Friday, April 29, 2011

One Very Sad Day

Can I please show you the saddest picture ever? I mean, talk about breaking my heart.
We were at one of our Easter Egg hunts, and I went inside for a minute. Let's be honest, it was to scope out the food offerings. Hey, I'm pregnant and NOT throwing up so I'm totally allowed right? Anyways, while I was inside, my friend (and roomie) Esther came in and told me I had to look at my daughter. She was sitting in the middle of the egg-hunting-field like this.  I quickly ran out there to see what the problem was (and ok, to snap a quick picture because how cute is she?)

Here's what she told me: "Mommy, I'm so sad cause Nay said I too small to play wif her. But I NOT too small."

And my heart broke into a million pieces. Because all this time, I have been hoping I could shield Jayci somehow from the pain of being left out, of feeling unwanted. And I KNOW that's not reasonable. Or possible. But I was bullied pretty badly when I was in elementary school, and my heart still feels raw when I think of how many lies I believed (and still believe) about who I am and what I'm worth.

That's why, in that moment, I felt the pressure building in my chest: how would I respond? How could I show Jayci her worth and reassure her? But instead, I choked. One of her other little friends arrived right then, and she went to happily play with him.

Now I realize that really this is NOT that big of  a deal. Jayci is not scarred for life thinking she's too little and no one will ever want to play with her. She's two years old, and she is mostly pretty confident in who she is.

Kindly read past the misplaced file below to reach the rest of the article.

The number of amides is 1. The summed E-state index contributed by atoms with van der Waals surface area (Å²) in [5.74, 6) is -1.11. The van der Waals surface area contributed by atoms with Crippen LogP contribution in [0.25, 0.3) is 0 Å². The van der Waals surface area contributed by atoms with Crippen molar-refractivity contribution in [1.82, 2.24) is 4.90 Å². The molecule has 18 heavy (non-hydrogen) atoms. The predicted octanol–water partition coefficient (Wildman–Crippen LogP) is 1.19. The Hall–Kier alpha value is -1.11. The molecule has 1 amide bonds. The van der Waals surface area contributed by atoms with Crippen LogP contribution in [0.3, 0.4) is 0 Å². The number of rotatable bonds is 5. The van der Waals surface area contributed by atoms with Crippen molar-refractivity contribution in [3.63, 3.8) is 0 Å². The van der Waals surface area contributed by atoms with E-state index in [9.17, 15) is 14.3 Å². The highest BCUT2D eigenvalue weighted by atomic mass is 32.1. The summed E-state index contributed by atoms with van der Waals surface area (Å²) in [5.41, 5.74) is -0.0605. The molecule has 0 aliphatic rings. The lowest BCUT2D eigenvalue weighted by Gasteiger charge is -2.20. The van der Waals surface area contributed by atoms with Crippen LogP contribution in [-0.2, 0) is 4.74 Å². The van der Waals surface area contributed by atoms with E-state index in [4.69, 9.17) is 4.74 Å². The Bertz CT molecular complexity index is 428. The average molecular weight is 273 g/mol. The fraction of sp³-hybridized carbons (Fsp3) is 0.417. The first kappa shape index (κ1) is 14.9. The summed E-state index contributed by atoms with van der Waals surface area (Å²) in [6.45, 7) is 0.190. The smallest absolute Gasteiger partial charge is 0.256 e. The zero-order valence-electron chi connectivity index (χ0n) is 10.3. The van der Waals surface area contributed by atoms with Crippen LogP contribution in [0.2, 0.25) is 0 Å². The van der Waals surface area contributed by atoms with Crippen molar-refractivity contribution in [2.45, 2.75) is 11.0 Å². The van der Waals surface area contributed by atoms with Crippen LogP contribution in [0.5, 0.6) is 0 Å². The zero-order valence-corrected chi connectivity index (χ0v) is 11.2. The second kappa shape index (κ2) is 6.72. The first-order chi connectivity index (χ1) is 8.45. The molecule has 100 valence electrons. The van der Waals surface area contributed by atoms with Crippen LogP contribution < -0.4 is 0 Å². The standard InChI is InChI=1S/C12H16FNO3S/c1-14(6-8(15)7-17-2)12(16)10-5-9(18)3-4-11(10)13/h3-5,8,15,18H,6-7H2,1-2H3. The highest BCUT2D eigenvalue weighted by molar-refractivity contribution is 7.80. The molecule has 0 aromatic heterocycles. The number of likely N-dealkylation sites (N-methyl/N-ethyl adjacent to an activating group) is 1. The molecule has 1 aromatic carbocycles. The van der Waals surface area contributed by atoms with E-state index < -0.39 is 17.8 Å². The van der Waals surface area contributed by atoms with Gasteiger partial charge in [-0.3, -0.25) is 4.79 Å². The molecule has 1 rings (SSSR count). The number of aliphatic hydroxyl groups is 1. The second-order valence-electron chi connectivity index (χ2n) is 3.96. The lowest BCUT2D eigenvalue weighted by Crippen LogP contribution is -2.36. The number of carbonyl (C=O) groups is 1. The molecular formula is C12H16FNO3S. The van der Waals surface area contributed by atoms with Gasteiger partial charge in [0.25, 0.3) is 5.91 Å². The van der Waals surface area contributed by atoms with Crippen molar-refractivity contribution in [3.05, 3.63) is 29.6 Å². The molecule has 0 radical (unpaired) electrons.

But isn't it true that the hardest part of parenting is the way it exposes all our own insecurities? The most beautiful and redemptive parts of parenting are also the most vulnerable and painful ones. Looking at all my shortcomings, flaws, and fears, and praying furiously that somehow Jayci might turn out differently than I did. That she might look at herself through God's eyes and not the world's.

There are so many things I hope for Jayci - I look at her and see this beautiful, wonderful little girl with so much potential. A girl who might be shy, but has a heart of gold. Who is smart, and funny, and silly, and loves to help others . . . And more than anything else I want for her to look in the mirror and see the same thing. For her to be secure in her identity as the child of a King. As a princess who is loved and pursued, regardless of whether or not anyone wants to play with her, or anyone asks her to prom.
I've been reading So Long, Insecurity and in the midst of writing this post, I stumbled onto this passage. And Beth says is so much better than I ever could:
"That, beloved, is our challenge. To let the healthy, utterly whole, and completely secure part of us increasingly overtake our earthen vessels until it drives our every emotion, reaction and relationship. When we allow God's truth to eclipse every false positive and let our eyes spring open to the treasure we have, there in His glorious reflection we'll also see the treasure we are. And the beauty of the Lord our God will be upon us (Psalm 90:17, NKJV)."